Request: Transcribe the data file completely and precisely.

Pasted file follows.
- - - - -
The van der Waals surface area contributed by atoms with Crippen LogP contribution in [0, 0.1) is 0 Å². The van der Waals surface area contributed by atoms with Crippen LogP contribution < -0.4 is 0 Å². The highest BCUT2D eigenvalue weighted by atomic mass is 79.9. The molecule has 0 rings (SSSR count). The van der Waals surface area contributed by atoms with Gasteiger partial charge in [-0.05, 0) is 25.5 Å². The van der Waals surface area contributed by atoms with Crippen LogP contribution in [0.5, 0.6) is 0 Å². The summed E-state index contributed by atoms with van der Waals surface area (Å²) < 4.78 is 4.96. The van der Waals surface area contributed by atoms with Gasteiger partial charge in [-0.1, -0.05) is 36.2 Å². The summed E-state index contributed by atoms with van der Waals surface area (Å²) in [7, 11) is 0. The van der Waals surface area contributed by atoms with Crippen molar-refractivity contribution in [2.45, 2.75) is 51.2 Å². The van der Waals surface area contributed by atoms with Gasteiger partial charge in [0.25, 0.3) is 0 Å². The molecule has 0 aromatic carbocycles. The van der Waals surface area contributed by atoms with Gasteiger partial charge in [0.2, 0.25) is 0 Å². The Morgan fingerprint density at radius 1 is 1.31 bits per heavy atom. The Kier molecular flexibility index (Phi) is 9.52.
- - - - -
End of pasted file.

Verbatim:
The van der Waals surface area contributed by atoms with Crippen LogP contribution in [0, 0.1) is 0 Å². The van der Waals surface area contributed by atoms with Crippen LogP contribution < -0.4 is 0 Å². The highest BCUT2D eigenvalue weighted by atomic mass is 79.9. The molecule has 0 rings (SSSR count). The van der Waals surface area contributed by atoms with Gasteiger partial charge in [-0.05, 0) is 25.5 Å². The van der Waals surface area contributed by atoms with Crippen LogP contribution in [0.5, 0.6) is 0 Å². The summed E-state index contributed by atoms with van der Waals surface area (Å²) < 4.78 is 4.96. The van der Waals surface area contributed by atoms with Gasteiger partial charge in [-0.1, -0.05) is 36.2 Å². The summed E-state index contributed by atoms with van der Waals surface area (Å²) in [7, 11) is 0. The van der Waals surface area contributed by atoms with Crippen molar-refractivity contribution in [2.45, 2.75) is 51.2 Å². The van der Waals surface area contributed by atoms with Gasteiger partial charge in [0.25, 0.3) is 0 Å². The molecule has 0 aromatic carbocycles. The van der Waals surface area contributed by atoms with Gasteiger partial charge in [0.2, 0.25) is 0 Å². The Morgan fingerprint density at radius 1 is 1.31 bits per heavy atom. The Kier molecular flexibility index (Phi) is 9.52.